Dr. Hamza also presents a startling, unprecedented portrait of Saddam himself, his drunken rages, his women, his fear of germs, and his cold-blooded murder of underlings. Saddam's Bombmaker is also a saga of one man's journey through the circles of hell. Educated at MIT and Florida State University, dedicated to a life of peaceful teaching in America, Dr. Hamza relates how the regime ordered him home, seduced him into a pampered life as an atomic energy official, and forced him to design a bomb.

The price of refusal was torture. The tale of his escape, his first bungled contact with CIA agents, and his flight abroad will keep listeners riveted toward a climax worthy of a well-crafted spy thriller.

Posted by: tarheel | April 2, 2007 6:46 PM | Report abuse

It says that a POW shouldn't be confined when waiting for trial unless they committed another offense, or it's required for national security. But if they are confined, then the confinement shouldn't exceed 3 months. And the confinement is "while awaiting trial"; even confined POWs get a trial.

Posted by: Blarg | April 2, 2007 6:41 PM | Report abuse

Blarg, please print those sections of the Geneva Convention that give captured Al Queda and Iraqie soldiers a right to a trial. The Geneva Convention does not say prisoners of war get trials. Why do you keep quoting it when you have no idea what it says? I wished you would support America's battle for security with the same passion you're showing for the nonexistent rights of the terrorists and Iraqie soldiers. You keep arguing for trials for captured terrorists and soldiers and yet don't undertand why you're labeled a sympathizer with them? What world do you live in?

Posted by: tarheel | April 2, 2007 6:39 PM | Report abuse

Blarg - Notice the phrase "if he were accused of a similar offence"

I think this is where the POW is charged with committing a crime beyond simply being a soldier.

Otherwise every POW in every war is tried.

Posted by: Anonymous | April 2, 2007 6:38 PM | Report abuse

"Article 103

Judicial investigations relating to a prisoner of war shall be conducted as rapidly as circumstances permit and so that his trial shall take place as soon as possible. A prisoner of war shall not be confined while awaiting trial unless a member of the armed forces of the Detaining Power would be so confined if he were accused of a similar offence, or if it is essential to do so in the interests of national security. In no circumstances shall this confinement exceed three months."

I'll admit that I'm not an expert on the Geneva Conventions. But that section seems to say that POWs are entitled to trials, which should be held as soon as possible. Particularly within 3 months. The rights granted to the Guantanamo prisoners are clearly far less than those guaranteed by that article of the Geneva Conventions, as many of them have been held for years.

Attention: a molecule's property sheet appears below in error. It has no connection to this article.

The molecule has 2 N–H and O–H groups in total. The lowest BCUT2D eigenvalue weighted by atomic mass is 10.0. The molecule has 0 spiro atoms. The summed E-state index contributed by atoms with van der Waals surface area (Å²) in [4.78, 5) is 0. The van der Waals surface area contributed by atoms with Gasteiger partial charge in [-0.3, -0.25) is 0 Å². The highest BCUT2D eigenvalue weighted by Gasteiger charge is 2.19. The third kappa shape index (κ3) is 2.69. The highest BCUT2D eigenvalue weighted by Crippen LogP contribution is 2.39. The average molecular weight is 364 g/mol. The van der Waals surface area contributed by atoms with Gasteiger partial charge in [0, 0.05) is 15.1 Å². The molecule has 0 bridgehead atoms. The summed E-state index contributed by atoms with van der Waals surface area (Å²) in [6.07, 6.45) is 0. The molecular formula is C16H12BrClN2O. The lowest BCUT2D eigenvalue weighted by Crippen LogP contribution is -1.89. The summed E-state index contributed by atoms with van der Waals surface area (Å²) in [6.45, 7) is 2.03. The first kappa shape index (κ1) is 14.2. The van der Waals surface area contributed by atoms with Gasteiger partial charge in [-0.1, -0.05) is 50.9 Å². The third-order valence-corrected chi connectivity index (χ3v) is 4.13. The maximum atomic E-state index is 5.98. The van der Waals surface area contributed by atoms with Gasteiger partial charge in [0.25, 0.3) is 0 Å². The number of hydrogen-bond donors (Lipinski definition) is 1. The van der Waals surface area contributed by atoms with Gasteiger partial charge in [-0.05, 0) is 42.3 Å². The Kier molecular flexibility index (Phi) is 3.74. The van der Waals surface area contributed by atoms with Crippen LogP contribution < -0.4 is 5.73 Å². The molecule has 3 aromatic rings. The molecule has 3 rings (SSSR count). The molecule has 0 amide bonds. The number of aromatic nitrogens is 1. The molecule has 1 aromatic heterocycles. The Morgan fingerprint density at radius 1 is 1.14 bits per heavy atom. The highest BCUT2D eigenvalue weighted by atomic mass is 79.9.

Posted by: Blarg | April 2, 2007 6:27 PM | Report abuse

Did you read Saddam's Bombmaker where his number one nuclear scientist said Hussien's goal was to explode a nuclear bomb in the United States? - Tarheel

Didn't know that. What's your source?

Posted by: Anonymous | April 2, 2007 6:23 PM | Report abuse

Blarg - Am I correct that the Geneva Convention does not call for giving POWs trials? That POWs are simply detained until the end of hostilities.

What has us in a quandry is how do you treat the soldier masquarading as a civilian?

Why accord these soldiers rights beyond those that POWs have had since the Geneva Convention went into effect?

Posted by: Anonymous | April 2, 2007 6:19 PM | Report abuse

tarhill: Frame your arguement in a way that takes into consideration how the folks feel about our troops in Iraq killing their people, and do not use the collateral damage excuse. Lets try and be fair to all the folks that had/has nothing to do with this War.

Posted by: lylepink | April 2, 2007 6:06 PM | Report abuse

Oh, I see. I was rude to you another time, so it's fair for you to say that I hate America and side with the terrorists. That makes sense. Even though I apologized for being rude and explained what I meant, I guess that still allows you to say whatever horrible things you want about me for as long as I live. Accusing someone of lying is exactly the same as accusing them of treason anyway.

It's also nice that you think POWs and foreign soldiers don't deserve trials. The entire international community believes they do deserve trials. That's part of the Geneva Convention. But that's just another thing for you to ignore in your endless pursuit of being yet another right-wing talking head.

Posted by: Blarg | April 2, 2007 6:03 PM | Report abuse

"exxon donated a billion dollars to education foundations"

And the CEO took credit.

BTW- following your tax cut rationalization, that's my money which should have been returned to me as dividends. It was given away to make corporate execs look good.

Posted by: Anonymous | April 2, 2007 6:01 PM | Report abuse

Notice how all the Dems scurry for cover when forcibly confronted by reason? It is a different story when it is 100 to one on a typical day and they can all gang up on one poor individual and heap scorn and insults on him. confront them and they run off. now you see how their military policy came about - same thing. confront them and they wish to quit. nothing is worth fighting for to them except the demise of the GOP. And the spineless-of-late GOP won't fight back. If the press were honest it might be different.